“The Thrill of The Grill” by Chris Schlesinger and John Willoughby had a formative influence on me as a young adult, and it continues to inform how I cook today.
This book introduced me to a lively, fresh approach to cooking—say, a fresh salsa over fish—with big flavors brought by the ingredients themselves.
I used this book much less for grilling and much more for its techniques, sides, and desserts. Various salsas, the liberal use of fresh herbs, fresh fish, the cold orzo salad, chocolate pudding cake, and chocolate pecan pie made their way into the repertoire at our house.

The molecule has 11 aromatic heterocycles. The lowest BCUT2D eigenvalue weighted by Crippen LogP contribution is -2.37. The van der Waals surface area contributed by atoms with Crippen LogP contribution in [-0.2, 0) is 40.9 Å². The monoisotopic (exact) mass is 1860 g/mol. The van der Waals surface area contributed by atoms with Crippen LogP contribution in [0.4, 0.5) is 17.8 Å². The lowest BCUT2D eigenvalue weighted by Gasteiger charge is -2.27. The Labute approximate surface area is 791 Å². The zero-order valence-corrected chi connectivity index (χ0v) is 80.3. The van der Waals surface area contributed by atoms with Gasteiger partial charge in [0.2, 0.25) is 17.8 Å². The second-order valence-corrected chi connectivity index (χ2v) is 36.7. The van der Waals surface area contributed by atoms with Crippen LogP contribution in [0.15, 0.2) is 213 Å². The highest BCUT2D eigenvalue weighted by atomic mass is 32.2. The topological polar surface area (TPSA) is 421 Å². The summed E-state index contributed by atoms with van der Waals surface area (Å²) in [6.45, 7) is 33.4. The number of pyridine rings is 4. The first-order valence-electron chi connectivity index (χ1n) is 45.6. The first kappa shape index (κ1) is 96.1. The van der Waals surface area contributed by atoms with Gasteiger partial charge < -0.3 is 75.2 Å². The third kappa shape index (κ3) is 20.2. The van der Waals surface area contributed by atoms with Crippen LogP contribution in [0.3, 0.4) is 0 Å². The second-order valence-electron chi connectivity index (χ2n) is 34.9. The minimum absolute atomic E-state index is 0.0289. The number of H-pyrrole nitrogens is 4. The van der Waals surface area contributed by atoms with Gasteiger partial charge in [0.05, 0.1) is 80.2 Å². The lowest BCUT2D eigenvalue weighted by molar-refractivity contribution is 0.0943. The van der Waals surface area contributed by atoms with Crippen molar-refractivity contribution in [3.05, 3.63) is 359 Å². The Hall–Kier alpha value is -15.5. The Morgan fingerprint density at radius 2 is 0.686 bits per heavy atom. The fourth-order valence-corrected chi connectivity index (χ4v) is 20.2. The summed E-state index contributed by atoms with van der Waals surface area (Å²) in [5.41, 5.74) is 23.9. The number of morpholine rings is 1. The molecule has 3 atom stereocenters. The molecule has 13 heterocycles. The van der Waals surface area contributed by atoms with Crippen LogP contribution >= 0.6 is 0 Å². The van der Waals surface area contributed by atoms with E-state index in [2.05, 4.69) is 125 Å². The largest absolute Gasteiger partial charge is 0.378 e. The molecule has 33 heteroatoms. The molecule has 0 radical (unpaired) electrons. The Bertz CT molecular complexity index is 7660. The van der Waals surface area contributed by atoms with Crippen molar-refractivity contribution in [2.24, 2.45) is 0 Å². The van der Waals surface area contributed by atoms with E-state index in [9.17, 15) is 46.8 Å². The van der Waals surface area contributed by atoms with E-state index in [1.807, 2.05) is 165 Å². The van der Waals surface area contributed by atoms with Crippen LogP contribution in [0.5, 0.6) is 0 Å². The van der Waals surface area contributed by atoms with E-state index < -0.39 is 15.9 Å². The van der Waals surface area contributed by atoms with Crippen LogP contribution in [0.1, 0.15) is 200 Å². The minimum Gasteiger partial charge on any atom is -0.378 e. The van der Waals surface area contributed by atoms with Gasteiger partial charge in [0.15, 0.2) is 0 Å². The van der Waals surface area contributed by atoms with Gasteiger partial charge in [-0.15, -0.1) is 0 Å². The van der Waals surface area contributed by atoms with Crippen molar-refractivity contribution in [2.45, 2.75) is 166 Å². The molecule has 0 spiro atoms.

I was also won over by the generosity of the recipes: At the time, Chris Scheslinger was chef-owner of the late, great East Coast Grill in Cambridge, Massachusetts. You could experience the flavors of the restaurant at home by following the recipes.
This book set a high bar, and it’s what I want to this day from any cookbook I buy. The recipes need to work, they can’t have a lot of (pricey) ingredients or fussy techniques, and I want to learn something beyond the recipes themselves. Nor do I want to pile up a mountain of dishes to do the prep.
These qualities are still what I appreciate about a great physical cookbook, which go beyond individual recipes that I can browse online.